Rev. Fr. Mbaka’s Umbrage: The Rise Of Ecclesiastical Radicalism


By Akido Agenro

The Nigeria society has often been described by a number of commentators as a theatre of the absurd on account of strange occurrences that frequently find expression in the actions and utterances of the citizens. For its only in the comic world as dramatized by comical characters who like puppets under the manipulation of external forces are prone to illogicality and irrationality on stage to the amusement of the audience does one find the type of bizarre acts prevalent in this part of the world where a man will exhibit an attribute that is totally out of tune with human nature. Some times the attitude could be the exact opposite of what the individual professes in life. It’s in sync with this trait that a party leader can hobnob with the opposition party and still retain his position and continue to enjoy all privileges due to that office. In the same vein, an ex president will publicly disparage his successor without recourse to the need to preserve the sanctity of that office yet feels no sense of qualms just as a father can donate his own daughter to insurgents to be deployed for suicide bombing mission.

Clergymen the world over are noted for their genteel mien and quiet disposition. They tread the part of tranquility to avoid attracting unnecessary controversy since the church, a conservative institution is averse to mundane issues. The men of God were an embodiment of meekness, chastity, purity and love as they exuded charm, goodness, liveliness, moral probity, fairness, justice and equity hence they were held in high esteem in the society. No condemnation proceeded from their mouths true to the admonition that “Judge not, that ye be not judged.  For with what judgment ye judge, ye shall be judged: and with what measure ye mete, it shall be measured to you again. And why beholdest thou the mote that is in thy brother’s eye, but considerest not the beam that is in thine own eye?  Or how wilt thou say to thy brother, Let me pull out the mote out of thine eye; and, behold, a beam is in thine own eye?  Thou hypocrite, first cast out the beam out of thine own eye; and then shalt thou see clearly to cast out the mote out of thy brother’s eye”. [Matthew 7: 1-5]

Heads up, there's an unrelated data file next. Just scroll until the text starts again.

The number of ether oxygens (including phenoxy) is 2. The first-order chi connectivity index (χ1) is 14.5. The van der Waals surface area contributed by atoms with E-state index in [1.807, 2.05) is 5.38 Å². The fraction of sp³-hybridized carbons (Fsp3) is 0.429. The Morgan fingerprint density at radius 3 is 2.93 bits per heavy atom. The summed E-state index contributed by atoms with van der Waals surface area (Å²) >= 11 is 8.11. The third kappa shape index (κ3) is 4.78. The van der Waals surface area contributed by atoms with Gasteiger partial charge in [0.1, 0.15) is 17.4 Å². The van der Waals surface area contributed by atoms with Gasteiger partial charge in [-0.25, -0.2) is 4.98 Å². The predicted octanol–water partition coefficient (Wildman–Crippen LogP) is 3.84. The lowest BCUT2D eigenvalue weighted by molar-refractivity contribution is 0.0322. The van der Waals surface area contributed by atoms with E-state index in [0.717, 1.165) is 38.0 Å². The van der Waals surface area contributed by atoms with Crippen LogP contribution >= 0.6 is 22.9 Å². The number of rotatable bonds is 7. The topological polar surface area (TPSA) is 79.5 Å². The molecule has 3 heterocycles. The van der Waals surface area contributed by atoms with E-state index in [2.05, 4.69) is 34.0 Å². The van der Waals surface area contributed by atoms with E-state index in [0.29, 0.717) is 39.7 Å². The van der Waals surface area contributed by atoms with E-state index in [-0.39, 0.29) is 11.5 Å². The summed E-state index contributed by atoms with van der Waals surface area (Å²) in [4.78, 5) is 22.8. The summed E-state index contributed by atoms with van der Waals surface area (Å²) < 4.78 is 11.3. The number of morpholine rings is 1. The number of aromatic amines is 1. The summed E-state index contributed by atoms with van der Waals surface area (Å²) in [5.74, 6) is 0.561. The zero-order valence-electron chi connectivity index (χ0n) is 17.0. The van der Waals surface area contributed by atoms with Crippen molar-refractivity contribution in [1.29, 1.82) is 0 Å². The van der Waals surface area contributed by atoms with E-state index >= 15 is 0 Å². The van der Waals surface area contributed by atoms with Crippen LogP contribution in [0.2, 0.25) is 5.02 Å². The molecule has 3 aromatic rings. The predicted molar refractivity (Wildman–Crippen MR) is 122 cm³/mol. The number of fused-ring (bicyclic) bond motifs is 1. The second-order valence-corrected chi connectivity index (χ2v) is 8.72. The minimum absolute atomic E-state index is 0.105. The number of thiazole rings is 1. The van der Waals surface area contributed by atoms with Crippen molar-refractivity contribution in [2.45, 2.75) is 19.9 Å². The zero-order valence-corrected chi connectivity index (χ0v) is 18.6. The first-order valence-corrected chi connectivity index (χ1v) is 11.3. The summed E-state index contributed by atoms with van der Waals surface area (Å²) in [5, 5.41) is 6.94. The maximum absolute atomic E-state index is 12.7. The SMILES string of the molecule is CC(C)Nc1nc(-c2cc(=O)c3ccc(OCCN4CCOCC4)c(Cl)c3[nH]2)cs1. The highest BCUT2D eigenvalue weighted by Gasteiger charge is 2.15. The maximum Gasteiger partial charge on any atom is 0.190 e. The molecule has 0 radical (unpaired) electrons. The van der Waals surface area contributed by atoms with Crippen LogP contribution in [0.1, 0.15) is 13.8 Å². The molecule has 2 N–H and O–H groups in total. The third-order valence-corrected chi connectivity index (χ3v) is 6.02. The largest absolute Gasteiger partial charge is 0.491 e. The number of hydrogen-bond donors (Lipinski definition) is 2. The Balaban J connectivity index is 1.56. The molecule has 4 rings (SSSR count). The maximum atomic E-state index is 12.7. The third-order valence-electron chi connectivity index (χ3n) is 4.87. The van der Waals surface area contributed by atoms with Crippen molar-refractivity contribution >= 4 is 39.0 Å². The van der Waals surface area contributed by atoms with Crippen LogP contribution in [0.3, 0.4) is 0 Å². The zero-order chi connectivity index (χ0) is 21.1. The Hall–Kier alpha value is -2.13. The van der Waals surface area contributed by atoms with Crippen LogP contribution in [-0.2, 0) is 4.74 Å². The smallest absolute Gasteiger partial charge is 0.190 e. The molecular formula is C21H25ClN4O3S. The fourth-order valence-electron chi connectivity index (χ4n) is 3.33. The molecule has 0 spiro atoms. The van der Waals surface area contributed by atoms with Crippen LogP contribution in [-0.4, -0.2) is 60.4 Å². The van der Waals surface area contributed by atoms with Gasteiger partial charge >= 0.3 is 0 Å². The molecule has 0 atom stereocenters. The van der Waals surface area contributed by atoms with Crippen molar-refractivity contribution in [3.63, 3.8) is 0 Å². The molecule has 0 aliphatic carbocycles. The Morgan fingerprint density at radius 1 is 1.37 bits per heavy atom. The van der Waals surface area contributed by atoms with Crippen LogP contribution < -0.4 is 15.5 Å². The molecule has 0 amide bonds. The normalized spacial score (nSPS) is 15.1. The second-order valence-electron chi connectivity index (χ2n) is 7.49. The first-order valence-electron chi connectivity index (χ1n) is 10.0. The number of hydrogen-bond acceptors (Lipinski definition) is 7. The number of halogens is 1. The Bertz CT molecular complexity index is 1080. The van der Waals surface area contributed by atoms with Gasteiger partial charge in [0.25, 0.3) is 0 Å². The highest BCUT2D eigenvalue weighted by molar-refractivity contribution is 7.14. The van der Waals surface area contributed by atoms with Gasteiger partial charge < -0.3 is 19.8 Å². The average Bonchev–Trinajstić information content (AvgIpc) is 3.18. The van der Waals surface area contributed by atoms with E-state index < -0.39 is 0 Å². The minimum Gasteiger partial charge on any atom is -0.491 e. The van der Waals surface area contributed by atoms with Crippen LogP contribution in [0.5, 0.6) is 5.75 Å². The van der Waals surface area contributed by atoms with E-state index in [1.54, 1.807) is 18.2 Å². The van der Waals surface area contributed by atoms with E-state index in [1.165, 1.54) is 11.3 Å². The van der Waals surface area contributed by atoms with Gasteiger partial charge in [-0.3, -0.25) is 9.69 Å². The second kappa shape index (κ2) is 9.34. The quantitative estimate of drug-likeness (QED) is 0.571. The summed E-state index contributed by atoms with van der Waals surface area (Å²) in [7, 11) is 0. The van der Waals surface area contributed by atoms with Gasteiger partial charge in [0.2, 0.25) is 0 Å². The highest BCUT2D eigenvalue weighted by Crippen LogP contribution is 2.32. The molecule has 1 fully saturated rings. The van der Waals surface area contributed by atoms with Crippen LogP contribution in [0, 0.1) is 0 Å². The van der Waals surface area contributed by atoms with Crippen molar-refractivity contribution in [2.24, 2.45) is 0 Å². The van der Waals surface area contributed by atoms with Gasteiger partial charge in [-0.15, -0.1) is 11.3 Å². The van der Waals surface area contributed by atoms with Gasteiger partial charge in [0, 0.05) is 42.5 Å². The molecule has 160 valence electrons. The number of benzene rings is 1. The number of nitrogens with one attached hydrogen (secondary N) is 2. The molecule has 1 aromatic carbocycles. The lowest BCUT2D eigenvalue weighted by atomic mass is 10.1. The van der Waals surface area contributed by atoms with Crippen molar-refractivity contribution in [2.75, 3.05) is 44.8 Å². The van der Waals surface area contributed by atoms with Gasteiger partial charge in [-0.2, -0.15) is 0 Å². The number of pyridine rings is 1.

Rev. Father Ejike Mbaka’s New Year eve homily in his Adoration Praying Centre, Enugu was more of a manifesto declaration by a political party than a church sermon. The venue for the crossover service had all the trappings of a political rally except for the absence of posters and banners bearing images and insignia of candidates and their political party. The man of God virtually adorn the toga of an opposition politician the night that he went for the jugular of Mr. President abandoning the parishioners who craved a message with spiritual edification to equip them for the new year. He left no one in doubt as to his mission of recrimination against President Goodluck Jonathan. Burning with rage he threw caution and decorum to the wind. He was neither restrained by moral scruple nor did he exercise tact in deference to the office of the president. He just fired on and on like deranged man denied of his ration.

His message entitled from Goodluck to Bad luck was filled with bile from the beginning to the end as the Reverend picked hole in the Jonathan’s Administration right from its inception in 2010 following the demise of President Umar Yar’Adua, an incident which the catholic priest blamed on Goodluck Jonathan. His other sins include rising fuel price, insecurity in the country arising from insurgency, the kidnapped Chibok girls, corruption, high cost of living, bad roads etc. He capped his critique by accusing the president of deviousness when he claimed that President Jonathan feigns an Ibo man at the approach of elections by adopting Ibo names of Ebele and Azikiwe only to drop these names when elections are done with. Suffice to say that Rev. Father Mbaka took the president on an all-night appraisal of his stewardship in office since the past six years and awarded him abysmally low marks to the cheering of the congregation. In rare display of emotion mixed with sentiment the man of God spilled venom. According to the American essayist and poet, Ralph Waldo Emerson [1803-1882], “The corruption of man starts with the corruption of language”.